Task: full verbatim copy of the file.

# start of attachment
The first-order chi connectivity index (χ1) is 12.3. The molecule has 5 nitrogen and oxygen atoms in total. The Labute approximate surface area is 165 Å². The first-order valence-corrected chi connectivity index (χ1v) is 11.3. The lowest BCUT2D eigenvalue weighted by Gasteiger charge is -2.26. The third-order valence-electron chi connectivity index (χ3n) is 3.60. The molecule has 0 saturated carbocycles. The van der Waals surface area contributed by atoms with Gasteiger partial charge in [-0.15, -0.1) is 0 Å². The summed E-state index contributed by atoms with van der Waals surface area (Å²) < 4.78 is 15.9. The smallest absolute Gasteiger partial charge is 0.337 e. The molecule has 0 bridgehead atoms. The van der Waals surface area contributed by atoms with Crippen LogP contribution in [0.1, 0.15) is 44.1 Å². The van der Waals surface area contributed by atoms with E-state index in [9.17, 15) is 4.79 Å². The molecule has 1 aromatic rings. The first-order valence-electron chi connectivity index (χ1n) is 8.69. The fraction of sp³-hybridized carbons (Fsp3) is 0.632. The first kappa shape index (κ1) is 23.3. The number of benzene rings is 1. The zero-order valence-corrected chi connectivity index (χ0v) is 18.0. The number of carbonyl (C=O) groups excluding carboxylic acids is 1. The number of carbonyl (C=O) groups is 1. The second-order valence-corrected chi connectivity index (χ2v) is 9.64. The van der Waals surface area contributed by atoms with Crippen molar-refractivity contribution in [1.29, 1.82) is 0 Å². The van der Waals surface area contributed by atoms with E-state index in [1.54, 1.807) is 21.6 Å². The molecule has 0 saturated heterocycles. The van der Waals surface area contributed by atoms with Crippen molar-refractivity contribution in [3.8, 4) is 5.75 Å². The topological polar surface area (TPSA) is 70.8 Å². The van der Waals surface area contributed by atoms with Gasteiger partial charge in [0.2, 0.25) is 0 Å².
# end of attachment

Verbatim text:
The first-order chi connectivity index (χ1) is 12.3. The molecule has 5 nitrogen and oxygen atoms in total. The Labute approximate surface area is 165 Å². The first-order valence-corrected chi connectivity index (χ1v) is 11.3. The lowest BCUT2D eigenvalue weighted by Gasteiger charge is -2.26. The third-order valence-electron chi connectivity index (χ3n) is 3.60. The molecule has 0 saturated carbocycles. The van der Waals surface area contributed by atoms with Gasteiger partial charge in [-0.15, -0.1) is 0 Å². The summed E-state index contributed by atoms with van der Waals surface area (Å²) < 4.78 is 15.9. The smallest absolute Gasteiger partial charge is 0.337 e. The molecule has 0 bridgehead atoms. The van der Waals surface area contributed by atoms with Crippen LogP contribution in [0.1, 0.15) is 44.1 Å². The van der Waals surface area contributed by atoms with E-state index in [9.17, 15) is 4.79 Å². The molecule has 1 aromatic rings. The first-order valence-electron chi connectivity index (χ1n) is 8.69. The fraction of sp³-hybridized carbons (Fsp3) is 0.632. The first kappa shape index (κ1) is 23.3. The number of benzene rings is 1. The zero-order valence-corrected chi connectivity index (χ0v) is 18.0. The number of carbonyl (C=O) groups excluding carboxylic acids is 1. The number of carbonyl (C=O) groups is 1. The second-order valence-corrected chi connectivity index (χ2v) is 9.64. The van der Waals surface area contributed by atoms with Crippen molar-refractivity contribution in [1.29, 1.82) is 0 Å². The van der Waals surface area contributed by atoms with E-state index in [1.54, 1.807) is 21.6 Å². The molecule has 0 saturated heterocycles. The van der Waals surface area contributed by atoms with Crippen molar-refractivity contribution in [3.8, 4) is 5.75 Å². The topological polar surface area (TPSA) is 70.8 Å². The van der Waals surface area contributed by atoms with Gasteiger partial charge in [0.2, 0.25) is 0 Å².